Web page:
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Thanksgiving – Sacrifice

As an exercise in almsgiving over the next 40 days, this webpage will joyfully give up its praise and thanks for one aspect of life, and not always necessarily a religious one.

John 15:13 “Greater love has no one than this: to lay down one’s life for one’s friends.”

The twitter size history of Saint Maximilian Kolbe – that he exchanged places with a condemned prisoner in Auschwitz and died in his place – seriously short changes a man whom St John Paul II called the “patron saint of our difficult (20th) century”. This is because Kolbe’s life was one of exceptional service and sacrifice well before the outbreak of the second world war.

St Maximilian Kolbe

By turns he was a successful pioneer of religious publishing and radio broadcast ventures in his native Poland; held doctorates in philosophy and theology from the Pontifical universities in Rome; played an instrumental role in the founding of three monasteries in Poland, India and Japan (and amazingly one of the few buildings to withstand the Nagasaki bombing); a survivor of tuberculosis and, finally, a resistance agent providing safe haven to around 3000 refugees, many of them Jewish.

Due to Kolbe’s death taking place at Auschwitz it is understandably presumed he died in the gas chambers however this wasn’t the case. To punish the prisoners after an escape, 10 fellow inmates from the same barracks were chosen to die through starvation. One of the condemned, Franciszek Gajowniczek, cried out in sorrow for the sake of his wife and family. When Kolbe volunteered to take his place instead the offer was accepted. Throughout the time of detention he ministered by leading the men in songs and prayer. After three weeks of dehydration and starvation, Kolbe and three others still remained as an ongoing thorn in the side of the camp commanders. He was finally murdered by lethal injection.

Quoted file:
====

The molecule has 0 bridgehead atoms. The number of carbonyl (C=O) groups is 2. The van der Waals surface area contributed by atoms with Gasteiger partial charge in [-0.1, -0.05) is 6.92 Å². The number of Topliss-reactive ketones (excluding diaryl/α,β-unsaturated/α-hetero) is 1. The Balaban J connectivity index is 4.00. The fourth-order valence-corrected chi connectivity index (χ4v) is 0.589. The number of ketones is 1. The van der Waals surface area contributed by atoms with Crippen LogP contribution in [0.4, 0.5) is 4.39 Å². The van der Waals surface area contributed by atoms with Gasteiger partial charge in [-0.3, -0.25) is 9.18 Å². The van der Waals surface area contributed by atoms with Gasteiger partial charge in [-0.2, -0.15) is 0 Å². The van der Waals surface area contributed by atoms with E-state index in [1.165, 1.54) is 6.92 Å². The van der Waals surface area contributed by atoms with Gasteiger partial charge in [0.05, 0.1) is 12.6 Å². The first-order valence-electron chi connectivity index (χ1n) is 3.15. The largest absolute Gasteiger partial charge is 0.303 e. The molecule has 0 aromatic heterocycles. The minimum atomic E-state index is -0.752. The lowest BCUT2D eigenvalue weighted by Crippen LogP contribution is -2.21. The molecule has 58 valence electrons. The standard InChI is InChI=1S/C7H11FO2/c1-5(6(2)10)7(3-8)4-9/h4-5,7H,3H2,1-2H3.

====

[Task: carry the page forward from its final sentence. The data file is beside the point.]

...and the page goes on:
In death, Kolbe was denied all dignity and recorded only as a number – prisoner 16770. Fortunately those few prisoners that survived gave him back his name and bore witness to his selfless act for the world. It’s hard to know who of us would stand in his shoes pressed with the same predicament. The circumstances are such a 50-50 call they could make one either a hero or a coward for life. In St Maximilian Kolbe’s case, however, the habit of sacrifice and the moulding of his character had been building to this moment such that there could only ever be one option.

For this pure act of sacrifice, which the world can still draw strength from and take as an example, we say thank you.

The Brisbane Archdiocese is blessed to have a church named in his honour (Kingston-Marsden parish).

Previous thanksgiving article: Inventiveness

The season of Lent asks of us for sacrifice and the foregoing of many things, but an attitude of joy and gratitude should not be amongst them.

As an exercise in almsgiving over the next 40 days, this webpage will joyfully give up its praise and thanks for one aspect of life, and not always necessarily a religious one.

At the outset it should be made clear the viewpoints expressed here are a matter of individual opinion. If any one item doesn’t coincide with your own personal tastes then why not seek to better it with some thanksgiving of your own rather than a critique? You are always welcome to do so at the Archdiocesan website feedback mechanism.

So we invite you to come, walk with us awhile, and be thankful as we journey together to Calvary and beyond to Easter.

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